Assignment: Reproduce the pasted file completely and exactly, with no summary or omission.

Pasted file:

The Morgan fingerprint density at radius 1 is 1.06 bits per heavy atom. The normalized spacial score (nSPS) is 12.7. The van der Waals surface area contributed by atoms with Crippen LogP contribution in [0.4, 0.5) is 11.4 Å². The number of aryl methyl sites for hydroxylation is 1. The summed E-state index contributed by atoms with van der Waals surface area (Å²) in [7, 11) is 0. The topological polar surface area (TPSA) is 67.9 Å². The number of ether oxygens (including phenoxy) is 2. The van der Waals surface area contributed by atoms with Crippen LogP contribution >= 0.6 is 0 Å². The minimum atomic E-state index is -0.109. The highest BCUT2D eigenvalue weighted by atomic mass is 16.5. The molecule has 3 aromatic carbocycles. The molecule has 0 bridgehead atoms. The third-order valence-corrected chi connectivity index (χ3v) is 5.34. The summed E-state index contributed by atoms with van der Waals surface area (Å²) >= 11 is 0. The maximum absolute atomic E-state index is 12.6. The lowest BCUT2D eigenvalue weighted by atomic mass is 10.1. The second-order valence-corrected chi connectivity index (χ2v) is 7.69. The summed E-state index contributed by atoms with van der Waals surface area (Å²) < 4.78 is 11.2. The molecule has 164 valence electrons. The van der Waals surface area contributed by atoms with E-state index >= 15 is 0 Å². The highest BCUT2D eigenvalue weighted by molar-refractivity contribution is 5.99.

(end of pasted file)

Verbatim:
The Morgan fingerprint density at radius 1 is 1.06 bits per heavy atom. The normalized spacial score (nSPS) is 12.7. The van der Waals surface area contributed by atoms with Crippen LogP contribution in [0.4, 0.5) is 11.4 Å². The number of aryl methyl sites for hydroxylation is 1. The summed E-state index contributed by atoms with van der Waals surface area (Å²) in [7, 11) is 0. The topological polar surface area (TPSA) is 67.9 Å². The number of ether oxygens (including phenoxy) is 2. The van der Waals surface area contributed by atoms with Crippen LogP contribution >= 0.6 is 0 Å². The minimum atomic E-state index is -0.109. The highest BCUT2D eigenvalue weighted by atomic mass is 16.5. The molecule has 3 aromatic carbocycles. The molecule has 0 bridgehead atoms. The third-order valence-corrected chi connectivity index (χ3v) is 5.34. The summed E-state index contributed by atoms with van der Waals surface area (Å²) >= 11 is 0. The maximum absolute atomic E-state index is 12.6. The lowest BCUT2D eigenvalue weighted by atomic mass is 10.1. The second-order valence-corrected chi connectivity index (χ2v) is 7.69. The summed E-state index contributed by atoms with van der Waals surface area (Å²) < 4.78 is 11.2. The molecule has 164 valence electrons. The van der Waals surface area contributed by atoms with E-state index >= 15 is 0 Å². The highest BCUT2D eigenvalue weighted by molar-refractivity contribution is 5.99.